Thursday 27 July 2017

Volunteer call in sleep paralysis study

Sleep paralysis is a temporary inability to move or speak when falling asleep or waking up.
Sleep paralysis is a temporary inability to move or speak when falling asleep or waking up.

Imagine the frightening experience of waking up and believing someone is sitting on your chest but you cannot move.

That's a scary scenario that affects people suffering from sleep paralysis, which is a temporary inability to move or speak when falling asleep or waking up.

The School of Psychology at NUI Galway is now conducting an online study on the numbers of people affected and are looking for over 1,000 participants throughout Ireland to take part.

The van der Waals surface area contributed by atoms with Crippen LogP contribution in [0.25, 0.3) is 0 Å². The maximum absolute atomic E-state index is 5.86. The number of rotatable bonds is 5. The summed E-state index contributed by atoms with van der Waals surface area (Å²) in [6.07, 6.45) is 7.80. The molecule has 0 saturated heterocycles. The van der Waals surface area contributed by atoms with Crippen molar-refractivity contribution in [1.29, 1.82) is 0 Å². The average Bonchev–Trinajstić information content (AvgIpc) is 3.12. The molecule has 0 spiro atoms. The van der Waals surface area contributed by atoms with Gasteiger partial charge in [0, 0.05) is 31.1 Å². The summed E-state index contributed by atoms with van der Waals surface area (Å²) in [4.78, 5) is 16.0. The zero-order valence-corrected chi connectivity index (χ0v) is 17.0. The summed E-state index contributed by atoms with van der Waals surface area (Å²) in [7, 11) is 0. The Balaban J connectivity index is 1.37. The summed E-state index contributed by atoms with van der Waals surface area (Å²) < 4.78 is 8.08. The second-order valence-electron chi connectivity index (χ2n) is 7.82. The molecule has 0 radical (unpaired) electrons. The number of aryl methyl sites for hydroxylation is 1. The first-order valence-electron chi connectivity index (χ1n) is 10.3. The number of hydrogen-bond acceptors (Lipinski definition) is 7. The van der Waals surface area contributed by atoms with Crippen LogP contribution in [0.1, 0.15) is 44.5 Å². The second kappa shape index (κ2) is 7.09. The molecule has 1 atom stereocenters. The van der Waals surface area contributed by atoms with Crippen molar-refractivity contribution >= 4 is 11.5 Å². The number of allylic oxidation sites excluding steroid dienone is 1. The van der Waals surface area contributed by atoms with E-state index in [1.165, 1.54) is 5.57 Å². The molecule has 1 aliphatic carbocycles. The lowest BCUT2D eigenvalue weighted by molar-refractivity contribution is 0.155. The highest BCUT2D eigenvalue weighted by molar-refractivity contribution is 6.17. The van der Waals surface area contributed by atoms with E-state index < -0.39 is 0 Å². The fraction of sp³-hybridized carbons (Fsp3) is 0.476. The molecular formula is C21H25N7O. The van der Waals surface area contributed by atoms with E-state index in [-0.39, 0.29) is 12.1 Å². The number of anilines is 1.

The study wants to look at how people's emotions and lifestyles relate to their sleep and hopes to provide insights into how and why people experience sleep difficulties like sleep paralysis.

Previous studies at NUI Galway have found that about a quarter of its students have reported experiences of sleep paralysis. People who suffer sleep paralysis can report seeing a shadow of a man or a woman, or having a sense of someone being present in their room. Sometimes the figure sits on their chest, or just simply moves towards them. Other people report their bed clothes being moved or their body being touched.

Dr Jonathan Egan of the School of Psychology says: "We are interested in how general well-being, sleep quality, stress and mood are related to episodes of sleep paralysis."

Visit surveymonkey.com/r/sleepstudynuigalway or email jonathan.egan@nuigalway.ie

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